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Earmarks: More Dysfunction on Top of a Broken System

It looks like Democrats want to bring back earmarks. Does everyone remember those?

Let’s back up just a minute and talk about “appropriations” in Congress, which is the process of allocating your tax dollars to specific government functions. The Constitution places this responsibility directly on Congress. Every year in the House, we’re supposed to craft 12 appropriations bills – each one covering a different function of the federal government.

If Congress were doing its job, we’d be spending MONTHS in the spring and summer ironing out these spending bills, long before the next fiscal year starts in October. It no longer works that way, however, and an odd combination of procrastination and political laziness is now the norm.

So instead of doing the hard work that’s required, Congress has become known for passing chains of continuing resolutions that string things out for a few days or weeks at a time. There’s also an occasional federal government shutdown here & there.

But the WORST is a yearly holiday tradition of hastily bundling together several appropriations bills into one massive omnibus bill – multiple thousands of pages long – that nobody has time to read before a vote is rushed through with barely enough time to get home for Christmas.

To add insult to injury, Congress has surrendered much of its authority to the Executive Branch when it comes to how your money is spent. Congress is supposed to have the “power of the purse,” but there are thousands of instances where we have relinquished that control – opting instead to send countless billions of your dollars to any number of federal agencies, and allowing them to ultimately decide how to spend it. That’s not the way it should work! This is all so dysfunctional that our appropriations process has turned into a national disgrace.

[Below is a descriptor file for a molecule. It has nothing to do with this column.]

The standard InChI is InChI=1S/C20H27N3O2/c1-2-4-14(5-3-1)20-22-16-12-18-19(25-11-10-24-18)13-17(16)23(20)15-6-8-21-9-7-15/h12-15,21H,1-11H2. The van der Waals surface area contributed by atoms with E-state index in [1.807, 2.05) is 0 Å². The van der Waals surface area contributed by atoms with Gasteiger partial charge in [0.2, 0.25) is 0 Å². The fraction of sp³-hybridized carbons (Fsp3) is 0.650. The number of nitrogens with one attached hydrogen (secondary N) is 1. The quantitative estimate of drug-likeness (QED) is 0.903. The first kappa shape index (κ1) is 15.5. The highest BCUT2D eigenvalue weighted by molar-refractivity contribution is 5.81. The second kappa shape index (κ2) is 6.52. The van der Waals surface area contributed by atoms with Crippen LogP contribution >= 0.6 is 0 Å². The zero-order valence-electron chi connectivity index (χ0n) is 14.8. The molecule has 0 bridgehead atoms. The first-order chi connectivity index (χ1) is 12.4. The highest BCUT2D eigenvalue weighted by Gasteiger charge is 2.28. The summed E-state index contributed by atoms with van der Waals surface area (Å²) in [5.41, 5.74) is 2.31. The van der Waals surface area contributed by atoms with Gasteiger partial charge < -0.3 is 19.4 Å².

What we desperately need is a return to “regular order,” where Congress carefully crafts each appropriations bill, with plenty of time for Members to understand the legislation and debate before voting on each. Commitments to regular order and a balanced budget are the only things that can restore some sanity to this process.

So let’s get back to the subject of earmarks. An earmark is when your tax dollars are sent to a specific pet project, usually to the benefit of a single state or congressional district.

Remember the $223 million “Bridge to Nowhere” in Alaska? That was an earmark. What about half a million dollars for a teapot museum in North Carolina? Or $3.4 million to build a tunnel for turtles in Florida? Those were earmarks. As was $50 million of your money for an indoor rainforest in Iowa, among other things.

Earmarks were banned when Republicans controlled Congress back in 2011 because they became a gateway for fraud. From kickbacks & bribes to politicians trying to help themselves or family members, corruption charges were brought against a number of people over the years related to earmarks.

So it AMAZES me that Democrats now want to restore earmarks but have no desire to restore regular order to the appropriations process. That’s like trying to make rotten tuna salad taste better with a large spread of rancid mayo.

Earlier today, I submitted a bill that would continue to ban earmarks in the House. It has the support of FreedomWorks, Heritage Action, the National Taxpayers Union, and the Council for Citizens Against Government Waste. And I’m thrilled to have Sen. Daines (R-MT) sponsoring the companion bill over in the Senate.

Whether this effort gets any traction remains to be seen. But restoring earmarks would just be adding more dysfunction on top of a broken system that needs wholesale reform. So it’s important for us to at least try.

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